Among the plethora of statistics churned out by the UN publication referred to above one of the most interesting is its forecast of countries that will experience declining populations over the next several decades. This amplifies the growth challenge facing Europe as many are in that part of the world. Here is a selection of those facing declines of more than 10% over the next 30 years: Lithuania, Bulgaria, Latvia, Ukraine, Serbia, Croatia, Romania, Albania, Greece, Hungary, Poland, Portugal and Italy. Many, as can be seen, were part of the old Soviet bloc. Outside of Europe the most significant “biggie” facing a decline of more than 10% is Japan.

Declines in population of between 2% and 10% over the same period include: Slovakia, South Korea, Russia, Slovenia, Spain, Taiwan, Thailand, Germany and China. Added up that’s a chunky percentage of the world’s population that will have to run very hard to stand still.


Protests in Hong Kong

Hong Kong remains in a disturbed state as activists continue to protest about the proposed extradition laws – they have been shelved for the time being but not necessarily buried. In a potential escalation of the affair China’s defense ministry announced on July 25 that it reserved the right to deploy the People’s Liberation Army at the request of the Hong Kong government. If this were to occur the situation would become extremely ugly. A spokesman for the defense ministry said: “Some behavior of the radical protesters is challenging the authority of the central government and the bottom line of one country, two systems. This is intolerable.”

In the meantime, and perhaps inevitably, incoming tourist numbers from the mainland are suffering and retail sales are lower relative to the June and July period in 2018. The Hong Kong Retail Management Association released the following statement: “Industry is worried that these events will damage Hong Kong’s international image as a safe city, a culinary capital, and a shopping heaven.” Hard to argue with that.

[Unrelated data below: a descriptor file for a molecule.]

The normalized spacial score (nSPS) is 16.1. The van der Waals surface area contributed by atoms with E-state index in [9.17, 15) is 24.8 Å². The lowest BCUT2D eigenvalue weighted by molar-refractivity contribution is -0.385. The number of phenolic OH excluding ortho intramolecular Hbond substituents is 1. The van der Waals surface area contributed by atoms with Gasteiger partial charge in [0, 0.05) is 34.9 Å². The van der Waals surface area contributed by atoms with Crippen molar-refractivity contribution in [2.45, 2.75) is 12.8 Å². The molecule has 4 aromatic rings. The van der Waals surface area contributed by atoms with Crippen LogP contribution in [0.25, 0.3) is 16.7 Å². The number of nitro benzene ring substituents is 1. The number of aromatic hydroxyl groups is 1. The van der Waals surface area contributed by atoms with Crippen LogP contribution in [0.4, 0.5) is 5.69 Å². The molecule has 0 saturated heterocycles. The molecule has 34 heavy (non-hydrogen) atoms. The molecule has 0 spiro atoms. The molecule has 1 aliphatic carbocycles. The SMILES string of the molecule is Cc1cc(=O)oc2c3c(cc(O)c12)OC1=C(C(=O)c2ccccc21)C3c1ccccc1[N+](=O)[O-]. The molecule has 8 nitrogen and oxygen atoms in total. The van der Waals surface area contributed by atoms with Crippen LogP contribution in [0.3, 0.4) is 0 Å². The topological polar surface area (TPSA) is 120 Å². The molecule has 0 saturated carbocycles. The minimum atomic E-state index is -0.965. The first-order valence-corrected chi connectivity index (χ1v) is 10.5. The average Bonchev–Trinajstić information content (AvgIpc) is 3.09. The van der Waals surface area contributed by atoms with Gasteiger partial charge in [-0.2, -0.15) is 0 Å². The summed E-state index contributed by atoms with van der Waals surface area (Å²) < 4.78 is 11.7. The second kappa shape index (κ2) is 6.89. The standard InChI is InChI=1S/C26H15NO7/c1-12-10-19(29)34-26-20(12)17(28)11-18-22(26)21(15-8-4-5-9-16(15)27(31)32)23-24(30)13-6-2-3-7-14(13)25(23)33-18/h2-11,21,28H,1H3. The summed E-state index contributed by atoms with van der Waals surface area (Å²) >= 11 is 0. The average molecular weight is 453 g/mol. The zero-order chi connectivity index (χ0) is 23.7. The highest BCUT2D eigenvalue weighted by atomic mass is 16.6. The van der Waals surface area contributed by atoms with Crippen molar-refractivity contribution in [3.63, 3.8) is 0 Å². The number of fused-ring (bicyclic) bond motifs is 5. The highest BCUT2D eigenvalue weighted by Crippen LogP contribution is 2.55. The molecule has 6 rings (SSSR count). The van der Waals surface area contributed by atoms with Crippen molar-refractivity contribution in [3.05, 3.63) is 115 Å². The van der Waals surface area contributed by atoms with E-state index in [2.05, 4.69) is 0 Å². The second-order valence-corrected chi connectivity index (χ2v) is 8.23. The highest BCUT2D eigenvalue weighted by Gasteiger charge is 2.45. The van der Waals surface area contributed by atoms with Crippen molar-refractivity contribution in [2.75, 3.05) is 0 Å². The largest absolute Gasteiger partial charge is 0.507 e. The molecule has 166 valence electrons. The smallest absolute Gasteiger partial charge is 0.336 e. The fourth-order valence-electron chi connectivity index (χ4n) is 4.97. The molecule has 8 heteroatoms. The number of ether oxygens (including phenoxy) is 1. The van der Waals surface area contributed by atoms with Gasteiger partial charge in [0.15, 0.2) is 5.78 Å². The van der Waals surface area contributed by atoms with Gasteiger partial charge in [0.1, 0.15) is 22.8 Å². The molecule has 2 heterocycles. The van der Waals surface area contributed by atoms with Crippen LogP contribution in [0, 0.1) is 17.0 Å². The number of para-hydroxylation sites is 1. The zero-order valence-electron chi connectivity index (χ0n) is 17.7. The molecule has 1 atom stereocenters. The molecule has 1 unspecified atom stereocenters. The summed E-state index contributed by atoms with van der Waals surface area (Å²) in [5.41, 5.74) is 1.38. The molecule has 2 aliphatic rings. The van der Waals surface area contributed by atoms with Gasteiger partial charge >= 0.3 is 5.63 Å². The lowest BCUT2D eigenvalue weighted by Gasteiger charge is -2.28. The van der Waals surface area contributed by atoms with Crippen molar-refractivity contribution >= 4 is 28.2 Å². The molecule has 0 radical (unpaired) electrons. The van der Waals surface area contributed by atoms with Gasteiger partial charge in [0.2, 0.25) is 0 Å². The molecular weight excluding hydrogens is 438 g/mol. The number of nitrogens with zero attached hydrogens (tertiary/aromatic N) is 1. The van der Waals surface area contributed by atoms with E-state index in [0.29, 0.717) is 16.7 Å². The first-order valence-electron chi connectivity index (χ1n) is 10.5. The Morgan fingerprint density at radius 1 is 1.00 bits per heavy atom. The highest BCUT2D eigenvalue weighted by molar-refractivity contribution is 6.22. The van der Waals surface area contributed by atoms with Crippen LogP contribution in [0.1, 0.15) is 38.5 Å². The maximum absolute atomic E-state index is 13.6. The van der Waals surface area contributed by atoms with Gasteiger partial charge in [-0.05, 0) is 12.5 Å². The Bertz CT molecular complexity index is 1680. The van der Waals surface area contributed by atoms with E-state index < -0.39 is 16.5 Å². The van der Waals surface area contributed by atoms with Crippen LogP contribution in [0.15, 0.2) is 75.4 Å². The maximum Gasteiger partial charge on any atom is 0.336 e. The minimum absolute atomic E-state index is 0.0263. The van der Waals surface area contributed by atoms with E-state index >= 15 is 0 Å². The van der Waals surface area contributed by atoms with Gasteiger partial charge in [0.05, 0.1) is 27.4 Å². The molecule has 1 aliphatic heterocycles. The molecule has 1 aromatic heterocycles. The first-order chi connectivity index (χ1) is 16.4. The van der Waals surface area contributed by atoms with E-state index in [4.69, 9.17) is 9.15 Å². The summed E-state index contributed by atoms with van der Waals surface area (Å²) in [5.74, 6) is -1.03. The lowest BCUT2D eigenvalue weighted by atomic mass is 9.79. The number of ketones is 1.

News around the globe

In Australia the central bank has now cranked its key interest rate down by two successive quarter-point drops to a record low of 1% and there is prospect of even more cuts. The stock market likes it as it has now, finally, passed its pre-crisis peak. Savers hate it, and justifiably so. All those careful calculations by the growing army of retirees have been tossed out the window. This, of course, applies in almost every country in the world. In Australia, however, the game of householders leveraging themselves has been turned into an art form as Australia sits on top of the heap when household debt is compared to personal disposable income or GDP. The government and central bank seem unconcerned. We will do their worrying for them.

In the US the President recently reinvigorated his pro-tariff stance by proudly stating that “We’ve taken in tens of billions of dollars in tariffs from China” – much more, he suggested, than the loss in US agricultural exports (to China). We think, however, that his take on statistics doesn’t bear detailed scrutiny. Government figures indicate that through to the middle of July the US had taken in US$20.8 billion from tariffs on Chinese goods but the subsidy (for loss of exports to China) he has promised to US farmers amounts to US$28 billion. In addition, many US companies have lost contracts and revenue as a consequence of Chinese retaliation against American goods. A tariff war is a lose-lose contest. Let’s hope some common sense soon prevails.